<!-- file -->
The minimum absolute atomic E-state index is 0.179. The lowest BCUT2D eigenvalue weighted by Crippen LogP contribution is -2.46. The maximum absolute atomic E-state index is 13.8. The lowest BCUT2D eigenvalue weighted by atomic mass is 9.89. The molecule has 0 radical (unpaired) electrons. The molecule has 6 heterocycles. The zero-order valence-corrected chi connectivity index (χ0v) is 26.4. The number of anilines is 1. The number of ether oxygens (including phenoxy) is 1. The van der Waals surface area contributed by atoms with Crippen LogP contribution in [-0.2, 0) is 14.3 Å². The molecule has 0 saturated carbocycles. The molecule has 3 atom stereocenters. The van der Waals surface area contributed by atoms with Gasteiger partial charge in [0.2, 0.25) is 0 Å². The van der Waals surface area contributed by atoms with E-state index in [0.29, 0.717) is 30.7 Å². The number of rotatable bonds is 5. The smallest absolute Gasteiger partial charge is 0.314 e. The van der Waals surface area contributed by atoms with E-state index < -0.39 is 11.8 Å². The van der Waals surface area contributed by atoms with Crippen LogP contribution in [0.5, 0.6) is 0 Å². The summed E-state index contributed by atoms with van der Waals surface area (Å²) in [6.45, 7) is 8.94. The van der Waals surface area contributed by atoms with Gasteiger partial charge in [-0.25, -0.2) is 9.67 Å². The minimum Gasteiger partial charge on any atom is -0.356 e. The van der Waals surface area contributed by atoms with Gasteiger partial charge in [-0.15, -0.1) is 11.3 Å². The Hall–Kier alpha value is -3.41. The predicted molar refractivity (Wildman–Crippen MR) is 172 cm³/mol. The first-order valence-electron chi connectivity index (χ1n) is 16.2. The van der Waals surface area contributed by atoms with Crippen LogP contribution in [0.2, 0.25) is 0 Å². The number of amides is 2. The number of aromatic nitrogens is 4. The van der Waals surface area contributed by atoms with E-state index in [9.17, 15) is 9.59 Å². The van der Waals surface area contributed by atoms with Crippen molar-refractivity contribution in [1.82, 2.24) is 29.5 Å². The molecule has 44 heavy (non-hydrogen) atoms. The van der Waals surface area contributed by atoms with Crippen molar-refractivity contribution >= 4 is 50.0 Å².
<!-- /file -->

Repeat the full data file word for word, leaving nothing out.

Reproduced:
The minimum absolute atomic E-state index is 0.179. The lowest BCUT2D eigenvalue weighted by Crippen LogP contribution is -2.46. The maximum absolute atomic E-state index is 13.8. The lowest BCUT2D eigenvalue weighted by atomic mass is 9.89. The molecule has 0 radical (unpaired) electrons. The molecule has 6 heterocycles. The zero-order valence-corrected chi connectivity index (χ0v) is 26.4. The number of anilines is 1. The number of ether oxygens (including phenoxy) is 1. The van der Waals surface area contributed by atoms with Crippen LogP contribution in [-0.2, 0) is 14.3 Å². The molecule has 0 saturated carbocycles. The molecule has 3 atom stereocenters. The van der Waals surface area contributed by atoms with Gasteiger partial charge in [0.2, 0.25) is 0 Å². The van der Waals surface area contributed by atoms with E-state index in [0.29, 0.717) is 30.7 Å². The number of rotatable bonds is 5. The smallest absolute Gasteiger partial charge is 0.314 e. The van der Waals surface area contributed by atoms with E-state index < -0.39 is 11.8 Å². The van der Waals surface area contributed by atoms with Crippen LogP contribution in [0.5, 0.6) is 0 Å². The summed E-state index contributed by atoms with van der Waals surface area (Å²) in [6.45, 7) is 8.94. The van der Waals surface area contributed by atoms with Gasteiger partial charge in [-0.25, -0.2) is 9.67 Å². The minimum Gasteiger partial charge on any atom is -0.356 e. The van der Waals surface area contributed by atoms with Gasteiger partial charge in [-0.15, -0.1) is 11.3 Å². The Hall–Kier alpha value is -3.41. The predicted molar refractivity (Wildman–Crippen MR) is 172 cm³/mol. The first-order valence-electron chi connectivity index (χ1n) is 16.2. The van der Waals surface area contributed by atoms with Crippen LogP contribution in [0.2, 0.25) is 0 Å². The number of amides is 2. The number of aromatic nitrogens is 4. The van der Waals surface area contributed by atoms with E-state index in [9.17, 15) is 9.59 Å². The van der Waals surface area contributed by atoms with Crippen molar-refractivity contribution in [1.82, 2.24) is 29.5 Å². The molecule has 44 heavy (non-hydrogen) atoms. The van der Waals surface area contributed by atoms with Crippen molar-refractivity contribution >= 4 is 50.0 Å².